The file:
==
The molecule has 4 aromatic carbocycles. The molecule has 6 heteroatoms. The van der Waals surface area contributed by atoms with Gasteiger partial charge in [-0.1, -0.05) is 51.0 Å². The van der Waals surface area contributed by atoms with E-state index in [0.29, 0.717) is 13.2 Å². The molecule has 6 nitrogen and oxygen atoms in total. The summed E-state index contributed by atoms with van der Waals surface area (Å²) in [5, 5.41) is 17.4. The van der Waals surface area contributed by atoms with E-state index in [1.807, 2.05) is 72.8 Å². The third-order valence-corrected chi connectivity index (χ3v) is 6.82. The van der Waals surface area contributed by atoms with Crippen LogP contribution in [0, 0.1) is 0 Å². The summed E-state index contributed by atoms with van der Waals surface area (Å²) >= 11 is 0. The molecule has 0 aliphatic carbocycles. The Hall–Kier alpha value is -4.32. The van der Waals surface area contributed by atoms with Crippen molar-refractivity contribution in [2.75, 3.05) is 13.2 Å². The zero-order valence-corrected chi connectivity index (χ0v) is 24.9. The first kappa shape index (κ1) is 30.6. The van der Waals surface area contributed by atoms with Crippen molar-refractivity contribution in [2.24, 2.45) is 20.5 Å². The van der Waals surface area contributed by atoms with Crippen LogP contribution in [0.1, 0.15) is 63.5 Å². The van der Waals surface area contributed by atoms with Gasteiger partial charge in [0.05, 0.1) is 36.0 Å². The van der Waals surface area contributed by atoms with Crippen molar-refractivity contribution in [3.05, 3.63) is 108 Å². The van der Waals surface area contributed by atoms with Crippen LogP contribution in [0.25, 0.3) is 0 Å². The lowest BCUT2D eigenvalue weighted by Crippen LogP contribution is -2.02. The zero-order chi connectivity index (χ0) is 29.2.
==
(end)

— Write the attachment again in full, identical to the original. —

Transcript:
The molecule has 4 aromatic carbocycles. The molecule has 6 heteroatoms. The van der Waals surface area contributed by atoms with Gasteiger partial charge in [-0.1, -0.05) is 51.0 Å². The van der Waals surface area contributed by atoms with E-state index in [0.29, 0.717) is 13.2 Å². The molecule has 6 nitrogen and oxygen atoms in total. The summed E-state index contributed by atoms with van der Waals surface area (Å²) in [5, 5.41) is 17.4. The van der Waals surface area contributed by atoms with E-state index in [1.807, 2.05) is 72.8 Å². The third-order valence-corrected chi connectivity index (χ3v) is 6.82. The van der Waals surface area contributed by atoms with Crippen LogP contribution in [0, 0.1) is 0 Å². The summed E-state index contributed by atoms with van der Waals surface area (Å²) >= 11 is 0. The molecule has 0 aliphatic carbocycles. The Hall–Kier alpha value is -4.32. The van der Waals surface area contributed by atoms with Crippen molar-refractivity contribution in [2.75, 3.05) is 13.2 Å². The zero-order valence-corrected chi connectivity index (χ0v) is 24.9. The first kappa shape index (κ1) is 30.6. The van der Waals surface area contributed by atoms with Crippen molar-refractivity contribution in [2.24, 2.45) is 20.5 Å². The van der Waals surface area contributed by atoms with Crippen LogP contribution in [0.1, 0.15) is 63.5 Å². The van der Waals surface area contributed by atoms with Gasteiger partial charge in [0.05, 0.1) is 36.0 Å². The van der Waals surface area contributed by atoms with Crippen molar-refractivity contribution in [3.05, 3.63) is 108 Å². The van der Waals surface area contributed by atoms with Crippen LogP contribution in [0.25, 0.3) is 0 Å². The lowest BCUT2D eigenvalue weighted by Crippen LogP contribution is -2.02. The zero-order chi connectivity index (χ0) is 29.2.